Reading comprehension is one of the biggest challenges I see with individuals with autism. As we have talked about this summer, these challenges often stem from deficits in reading fluency and the ability to answer wh- questions. Reading comprehension is hard because it incorporates SO MANY SKILLS. First, you need to read the text and understand the words and concepts. Then, you need to listen (or read) a comprehension question. Then, you need to comprehend that question. Then, you need to identify the appropriate information from what you read to answer that question. There is so much going on. And one breakdown along the way throughs the whole system off. If you aren’t able to read and comprehend the text, you likely won’t be able to answer reading comprehension questions correctly. If you aren’t able under the question, you likely won’t be able to answer reading comprehension questions correctly. If you aren’t able find the right info to match the question, you likely won’t be able to answer reading comprehension questions correctly. It’s tricky!
Dr. Temple Grandin talks a lot about associative thinking and about how her thinking process is similar to google image search and one concept or word can quickly bounce from related idea to related idea in the form of pictures. When I first heard her explain this many years ago, it completely made sense to me. I saw this process going on daily with may of my students. When I do literacy PDs, I often show an old bing.com commercial on search overload where the conversation goes from tomato salsa to salsa music to Mambo #5 etc.
I saw this process happen when I would ask a student what they ate for dinner last night and they scrolled through everything they knew about dinner. He’d answer “mom and dad” “Olive Garden” “Tuesday” “the car” “the menu” “nighttime” before finally landing on the right answer – “spaghetti.” This process happens when we assess reading comprehension. We ask a question about a text and our student give us almost everything they know about the text. They may eventually get to the right answer but they weren’t able to focus on the exact question and information we were looking for.
So there is no one quick solution for targeting reading comprehension skills. It needs to be a multi-faceted approach. You definitely want to be build up the reading fluency skills like we talked about last week. Use books and topics that are of high interest to your student. This is something obvious we often forget about. I am super bored when my husband is watching golf on TV but very engaged when watching Real Housewives. The same goes for reading. The engagement will be easier with high interest topics.
I think visuals can be really helpful to assist our students in navigating this tricky process of reading comprehension. Use visuals as prompts of the question you are asking, as response options, or aide in comprehension of the text.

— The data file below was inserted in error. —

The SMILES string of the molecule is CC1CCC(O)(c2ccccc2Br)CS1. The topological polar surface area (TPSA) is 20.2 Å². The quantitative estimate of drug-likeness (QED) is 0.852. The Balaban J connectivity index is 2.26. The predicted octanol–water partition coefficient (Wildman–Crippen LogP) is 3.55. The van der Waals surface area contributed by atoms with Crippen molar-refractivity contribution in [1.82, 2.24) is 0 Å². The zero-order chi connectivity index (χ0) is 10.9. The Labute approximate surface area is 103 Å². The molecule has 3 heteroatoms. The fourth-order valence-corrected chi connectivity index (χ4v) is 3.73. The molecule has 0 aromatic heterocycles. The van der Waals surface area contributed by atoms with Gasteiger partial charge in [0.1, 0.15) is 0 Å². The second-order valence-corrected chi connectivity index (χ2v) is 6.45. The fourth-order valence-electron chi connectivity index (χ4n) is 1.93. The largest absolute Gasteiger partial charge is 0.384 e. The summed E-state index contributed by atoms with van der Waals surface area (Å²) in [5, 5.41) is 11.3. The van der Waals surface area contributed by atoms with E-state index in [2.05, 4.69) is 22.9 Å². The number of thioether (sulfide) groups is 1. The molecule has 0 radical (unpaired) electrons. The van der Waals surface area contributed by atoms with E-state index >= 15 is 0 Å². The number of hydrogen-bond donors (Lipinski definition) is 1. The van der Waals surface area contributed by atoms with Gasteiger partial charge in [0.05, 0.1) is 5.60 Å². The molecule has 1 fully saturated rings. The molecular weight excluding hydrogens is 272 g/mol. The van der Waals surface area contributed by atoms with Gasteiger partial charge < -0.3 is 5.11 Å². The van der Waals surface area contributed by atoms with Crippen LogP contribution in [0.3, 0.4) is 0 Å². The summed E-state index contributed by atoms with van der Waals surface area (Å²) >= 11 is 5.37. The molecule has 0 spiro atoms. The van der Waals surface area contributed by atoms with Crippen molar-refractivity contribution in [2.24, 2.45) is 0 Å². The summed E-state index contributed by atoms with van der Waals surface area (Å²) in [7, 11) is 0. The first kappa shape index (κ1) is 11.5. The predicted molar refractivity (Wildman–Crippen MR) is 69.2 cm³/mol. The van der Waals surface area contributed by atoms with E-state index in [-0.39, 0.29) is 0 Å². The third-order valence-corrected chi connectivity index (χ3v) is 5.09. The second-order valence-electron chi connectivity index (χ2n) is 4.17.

Model and Write
It’s also key to model your thought process when answering questions and comprehending the text. There are a huge range of strategies you and I use when reading. We visualize the text, we skim the content when we are done, we focus in on key words, etc. Talk through these processes. Provide some visual support for this modeling process by writing it out. Remember – words are visuals too. Write it out as you go through the modeling process. This will cue students in on how to read for meaning. Writing it out will help our visual leaners have the same level of engagement.
Go Beyond Question & Answer
Reading can be assessed in so many other ways beyond just the traditional question and answer format. Allow students to free write, free draw, or free talk what they read in a story. This approach is student driven and may give you the opportunity to see comprehension abilities that were previously difficult to identify. For free write, give your student a paper and pencil and tell them to write as much as they can about what they read. I sometimes like to give a timer here so we don’t write for 30 minutes. For free draw, have them draw about what they read. Prompt them to add detail and label their picture for further comprehension assessment. For free talk, have them tell you about what they read. Again you can use a timer here. For data purposes, you can count each correct fact as 1 and if you are using a timer you can calculate correct facts told per minute for a basis of comparison and progress monitoring.
If you are using question/answer setup – consider the way you present. A simple option is just writing out the question which can be hugely helpful for some of our students. Also consider the way your student will answer. Maybe he can circle from multiple choice options, select from visual options, or write the answer as opposed to saying the answer.
Latest posts by Sasha Long (see all)
- Why You NEED a Replacement Behavior - August 14, 2018
- How You Can Start Preventing Problem Behaviors on the First Day of School - August 7, 2018
- How to Use Flow Charts to Implement Behavior Plans - August 6, 2018